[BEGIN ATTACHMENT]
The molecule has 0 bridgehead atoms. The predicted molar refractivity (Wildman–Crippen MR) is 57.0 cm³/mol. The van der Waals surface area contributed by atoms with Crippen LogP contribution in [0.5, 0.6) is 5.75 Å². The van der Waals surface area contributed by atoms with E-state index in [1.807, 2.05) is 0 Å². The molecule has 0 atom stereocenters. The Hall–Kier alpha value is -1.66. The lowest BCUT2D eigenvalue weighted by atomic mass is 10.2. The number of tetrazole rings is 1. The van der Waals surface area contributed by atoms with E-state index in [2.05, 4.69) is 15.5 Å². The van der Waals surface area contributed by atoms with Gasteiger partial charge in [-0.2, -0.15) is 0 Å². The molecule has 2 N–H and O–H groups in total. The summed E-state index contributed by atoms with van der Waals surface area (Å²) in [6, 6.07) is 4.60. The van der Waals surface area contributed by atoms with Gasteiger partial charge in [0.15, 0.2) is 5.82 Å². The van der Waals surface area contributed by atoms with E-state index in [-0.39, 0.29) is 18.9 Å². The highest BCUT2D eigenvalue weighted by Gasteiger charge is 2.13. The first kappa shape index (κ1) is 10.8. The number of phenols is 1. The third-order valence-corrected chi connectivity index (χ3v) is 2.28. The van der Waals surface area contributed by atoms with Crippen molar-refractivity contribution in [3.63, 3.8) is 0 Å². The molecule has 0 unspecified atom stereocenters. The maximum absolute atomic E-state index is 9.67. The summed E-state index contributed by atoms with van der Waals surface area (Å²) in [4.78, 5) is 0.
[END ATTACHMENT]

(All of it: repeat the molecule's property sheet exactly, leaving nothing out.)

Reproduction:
The molecule has 0 bridgehead atoms. The predicted molar refractivity (Wildman–Crippen MR) is 57.0 cm³/mol. The van der Waals surface area contributed by atoms with Crippen LogP contribution in [0.5, 0.6) is 5.75 Å². The van der Waals surface area contributed by atoms with E-state index in [1.807, 2.05) is 0 Å². The molecule has 0 atom stereocenters. The Hall–Kier alpha value is -1.66. The lowest BCUT2D eigenvalue weighted by atomic mass is 10.2. The number of tetrazole rings is 1. The van der Waals surface area contributed by atoms with E-state index in [2.05, 4.69) is 15.5 Å². The van der Waals surface area contributed by atoms with Gasteiger partial charge in [-0.2, -0.15) is 0 Å². The molecule has 2 N–H and O–H groups in total. The summed E-state index contributed by atoms with van der Waals surface area (Å²) in [6, 6.07) is 4.60. The van der Waals surface area contributed by atoms with Gasteiger partial charge in [0.15, 0.2) is 5.82 Å². The van der Waals surface area contributed by atoms with E-state index in [-0.39, 0.29) is 18.9 Å². The highest BCUT2D eigenvalue weighted by Gasteiger charge is 2.13. The first kappa shape index (κ1) is 10.8. The number of phenols is 1. The third-order valence-corrected chi connectivity index (χ3v) is 2.28. The van der Waals surface area contributed by atoms with Crippen molar-refractivity contribution in [3.63, 3.8) is 0 Å². The molecule has 0 unspecified atom stereocenters. The maximum absolute atomic E-state index is 9.67. The summed E-state index contributed by atoms with van der Waals surface area (Å²) in [4.78, 5) is 0.